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THE APOSTLES ASK JESUS TO INCREASE THEIR FAITH

06 Oct

THE APOSTLES ASK JESUS TO INREASE THEIR FAITH

(Biblical reflection on the 27th Ordinary Sunday [Year C] – 6 October 2018)

Image result for IMAGES OF LUKE 17:5-10

Gospel Reading: Luke 17:5-10 

First Reading: Habakkuk 1:1:2-3;2:2-4; Psalms: Psalm 95:1-2,6-9; Second Reading: 2Timothy 1:6-8,13-14 

Scripture Text:

The apostles said to the Lord, “Increase our faith!” And the Lord said, “If you had faith as a grain of mustard seed, you could say to the sycamore tree, ‘Be rooted up, and be planted in the sea,’ and it would obey you. 

“Will any one of you, who has a servant plowing or keeping sheep, say to him when he has come in from the field, ‘Come at once and sit down at table’? Will he not rather say to him, “Prepare supper for me, and gird yourself and serve me, till I eat and drink; and afterward you shall eat and drink’? Does he thank the servant because he did what was commanded? So you also, when you have done all that is commanded you, say, ‘We are unworthy servants; we have only done what was our duty.’” (Luke 17:5-10 RSV) 

Today’s Gospel reading gives us a good example of how Near Eastern teachers like Jesus sometimes used exaggeration to emphasize a point. The apostles ask Jesus to increase their faith the size of a mustard seed could command a sycamore tree be uprooted and thrown in the sea, and it would happen.

Black mustard bushes grew wild along the shores of the Sea of Galilee not far from Capernaum where Jesus living during His public ministry and where He did much preaching. Ancient people used the mustard plant for oil, as a condiment, and as an herb, so it was a common ingredient in the foods Jesus and His apostles ate.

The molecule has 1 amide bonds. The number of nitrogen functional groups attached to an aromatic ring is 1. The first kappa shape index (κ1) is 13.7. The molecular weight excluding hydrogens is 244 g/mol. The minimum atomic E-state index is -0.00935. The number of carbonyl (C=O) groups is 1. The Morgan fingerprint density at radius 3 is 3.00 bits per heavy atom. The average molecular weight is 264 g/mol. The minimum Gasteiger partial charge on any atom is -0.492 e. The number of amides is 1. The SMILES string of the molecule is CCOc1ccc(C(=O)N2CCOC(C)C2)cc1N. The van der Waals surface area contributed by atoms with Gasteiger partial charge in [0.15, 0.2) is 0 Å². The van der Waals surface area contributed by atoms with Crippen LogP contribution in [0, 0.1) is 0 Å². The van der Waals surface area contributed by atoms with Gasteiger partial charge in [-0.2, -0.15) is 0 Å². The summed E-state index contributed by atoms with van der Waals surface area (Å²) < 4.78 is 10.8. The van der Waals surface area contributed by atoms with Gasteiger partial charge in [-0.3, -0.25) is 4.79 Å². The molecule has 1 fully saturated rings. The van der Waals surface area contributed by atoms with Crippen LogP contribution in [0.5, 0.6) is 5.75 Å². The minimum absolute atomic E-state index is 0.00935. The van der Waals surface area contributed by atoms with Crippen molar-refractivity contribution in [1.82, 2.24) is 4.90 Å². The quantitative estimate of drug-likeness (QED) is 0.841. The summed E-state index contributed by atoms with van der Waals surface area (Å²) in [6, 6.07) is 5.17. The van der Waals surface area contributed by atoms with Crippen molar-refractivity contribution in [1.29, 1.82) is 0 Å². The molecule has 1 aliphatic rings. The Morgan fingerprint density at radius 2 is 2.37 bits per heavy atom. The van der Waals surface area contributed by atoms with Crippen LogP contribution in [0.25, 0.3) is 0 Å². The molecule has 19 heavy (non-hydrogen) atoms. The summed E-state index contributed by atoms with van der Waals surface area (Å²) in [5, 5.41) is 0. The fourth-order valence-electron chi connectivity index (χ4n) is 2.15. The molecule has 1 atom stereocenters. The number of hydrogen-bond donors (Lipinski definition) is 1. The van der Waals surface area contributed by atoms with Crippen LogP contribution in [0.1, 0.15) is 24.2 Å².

Sycamore trees produced a small, yellow, sweet fig-like fruit. Growing along the coast of the Mediterranean Sea made the sycamore the logical choice for the tree cast into the sea in today’s Gospel.

In many of the Gospel stories about Jesus’ miracles, faith is the reason He is able to make the lame walk, the blind see, and the sick whole. On the other hand, a lack of faith explains the only time in the Gospels when Jesus is not able to heal (Mark 6:1-6a).

Recognizing the power of faith, the apostles ask Jesus to give them more of it. Jesus’ response is that this is not necessary because even with only a small amount of faith nothing is impossible.

In the second part of today’s Gospel, Jesus tells a story about a servant who spends his entire day plowing the field or herding sheep. When the servant returns home in the evening, his work is still not complete because he has to put on his apron, prepare supper, and wait on his master’s table. Being a good servant means the master’s wishes are more important than his own comfort.

Just as the servant’s work is never done, we should never consider our service to God to be complete. There is always more we can do to spread the word about God’s love and forgiveness. We can never say we have done our share to build God’s Kingdom and now it’s someone else’s turn. We can never take a break from being a follower of Jesus.

Let’s pray today for those who passed on to you their faith in Jesus. Pray for  our parents, priests or ministers, religion teachers, and anyone else who helped you and I develop a closer relationship with the Lord, Jesus.

(Adapted from Jerome J. Sabatowich, Cycling Through the Gospels – Gospel Commentaries for Cycles A, B, and C, pages 322-323.)

Prayer: Lord Jesus, we are useless servants. We have done no more than our duty. Yet we trust in You to increase our faith and our love. Amen. 

Jakarta, 5 October 2019 

A Christian Pilgrim

 
 

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